As the Trump administration debates whether to stay in the Paris climate agreement, observers are skeptical that opposing wings of the administration will reach a middle ground. Trump has been critical of the Paris deal’s potential effect on the U.S. economy, and told Reuters during last year’s presidential campaign that he may “renegotiate” the deal.
But it seems unlikely that the debate could lead to a compromise in which the U.S. stays in the Paris agreement while reducing its commitment to cut greenhouse gas emissions. Michael McKenna, an energy lobbyist who led the Department of Energy’s transition team, said the text of the deal does not allow countries to reduce their commitments, and anything but a full-fledged withdrawal would undermine Trump’s focus on rolling back environmental regulations. The agreement’s text specifically allows a country to adjust its greenhouse gas targets if it is “enhancing its level of ambition,” but not to reduce promises. –Jack Fitzpatrick, Morning Consult, 17 April 2017
President Trump’s divided policy advisers will meet Tuesday afternoon to hash over whether Mr. Trump should withdraw the United States from the landmark Paris climate accord of 2015, and the side pressing the president to remain in the deal enters the pivotal meeting with the upper hand. Mr. Trump plans to make a final decision on the fate of the Paris agreement before a meeting of the Group of 7 leading economies at the end of May, according to Sean Spicer, the White House press secretary. On the campaign trail, Mr. Trump vowed to “cancel” the climate deal, and his most politically conservative advisers, including his senior strategist Stephen K. Bannon, have pushed him to follow through. But Mr. Bannon’s influence has waned in recent weeks, while authority has risen for Mr. Trump’s daughter Ivanka and son-in-law, Jared Kushner, who advocate staying in the accord. –Coral Davenport, The New York Times, 18 April 2017
The conservative free-market think tank Competitive Enterprise Institute started an online campaign Tuesday to urge President Trump to keep his campaign promise and withdraw from the Paris climate change agreement. “The Paris climate treaty requires the United States to make drastic cuts in fossil fuel energy use by 2025, which will raise energy prices and slow economic recovery from our decade-long slump,” said Myron Ebell, who leads the free-market group’s environment program. Ebell was Trump’s former head of transition for the Environmental Protection Agency. In recent weeks, he has criticized Trump for appearing to be giving way to “swamp creatures,” who are urging him not to leave the Paris Agreement. Ebell warned that not withdrawing from the Paris accord would undercut Trump’s plans to undo former President Barack Obama’s climate change agenda by making Trump’s plans “vulnerable to legal challenges.” It would give environmental groups a perfect argument before the courts in persuading federal judges, and even the Supreme Court, to rule in favor of the climate rules because they underpin the climate deal, even though it is nonbinding, Ebell has argued. —The Washington Examiner, 18 April 2017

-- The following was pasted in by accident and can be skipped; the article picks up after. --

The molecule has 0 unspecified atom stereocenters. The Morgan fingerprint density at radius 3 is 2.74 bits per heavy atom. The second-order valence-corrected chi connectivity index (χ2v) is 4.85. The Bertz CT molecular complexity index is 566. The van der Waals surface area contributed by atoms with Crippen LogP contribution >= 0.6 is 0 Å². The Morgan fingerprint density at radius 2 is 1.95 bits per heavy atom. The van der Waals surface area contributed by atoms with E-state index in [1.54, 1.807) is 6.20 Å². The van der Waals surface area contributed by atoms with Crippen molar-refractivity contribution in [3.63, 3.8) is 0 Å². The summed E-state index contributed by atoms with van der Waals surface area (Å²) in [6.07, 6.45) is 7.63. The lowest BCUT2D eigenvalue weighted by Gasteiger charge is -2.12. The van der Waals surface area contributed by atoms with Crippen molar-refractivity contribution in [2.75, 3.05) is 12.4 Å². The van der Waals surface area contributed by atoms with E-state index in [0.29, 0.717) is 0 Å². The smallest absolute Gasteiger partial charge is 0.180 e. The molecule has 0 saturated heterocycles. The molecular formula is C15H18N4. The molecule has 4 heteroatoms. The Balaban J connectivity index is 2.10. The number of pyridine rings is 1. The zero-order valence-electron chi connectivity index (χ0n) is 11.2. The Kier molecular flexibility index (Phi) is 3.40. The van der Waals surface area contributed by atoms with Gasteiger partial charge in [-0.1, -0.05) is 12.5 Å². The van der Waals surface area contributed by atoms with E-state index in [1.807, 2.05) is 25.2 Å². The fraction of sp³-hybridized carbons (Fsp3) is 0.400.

President Obama negotiated the Paris Climate Agreement to confer a treaty-like status on his domestic climate policies—often called the “war on coal” but effectively a war on affordable energy—without actually going through the treaty process, an acknowledgement that all parties knew would doom such a pact. The ultimate aim of the agreement is to make coal, oil, and natural gas increasingly uneconomical to produce, export, and consume. Remaining a party to the Agreement thus endangers the energy price edge underpinning the U.S. manufacturing renaissance President Trump seeks to launch. –Christopher C. Horner and Marlo Lewis, Jr., Competitive Enterprise Institute, 17 April 2017
Buried in an otherwise humdrum jobs report for March was the jaw-dropping pronouncement by the Labor Department that mining jobs in America were up by 11,000 in March. Since the low point in October 2016 and following years of painful layoffs in the mining industry, the mining sector has added 35,000 jobs. What a turnaround. ‚ÄéIt comes at a time when liberals have been saying that Donald Trump has been lying to the American people when he has said that he can bring coal jobs back. Well, so far he has brought them back. It turns out that elections do have consequences, after all. Regime change in Washington has brought King Coal back to life since late 2016 when coal production had fallen by almost half from its peak. –Stephen Moore, The American Spectator, 17 April 2017
China’s natural gas production surged to a record last month and coal output rebounded as economic growth accelerated power use in the world’s largest energy user. Natural gas production in March rose 8.2 percent from the average of the first two months of the year to a record 13.6 billion cubic meters, according to data Monday from the National Bureau of Statistics. Coal output rose almost 13 percent over the same period to average 9.67 million tons a day, the highest daily level since December, according to Bloomberg calculations based on the data. —Bloomberg, 17 April 2017
It is now the wettest year on record in the Northern California mountains, National Weather Service officials said Thursday. An index of precipitation at eight sensors showed that just under 90 inches of rain and snow have fallen this winter in the northern Sierra Nevada. The previous record of 88.5 inches was set in the winter of 1982-1983. The average for the region is 50 inches a year, according to the state Department of Water Resources. The record was surpassed less than a week after Gov. Jerry Brown officially declared an end to California’s drought emergency. —Associated Press, 15 April 2017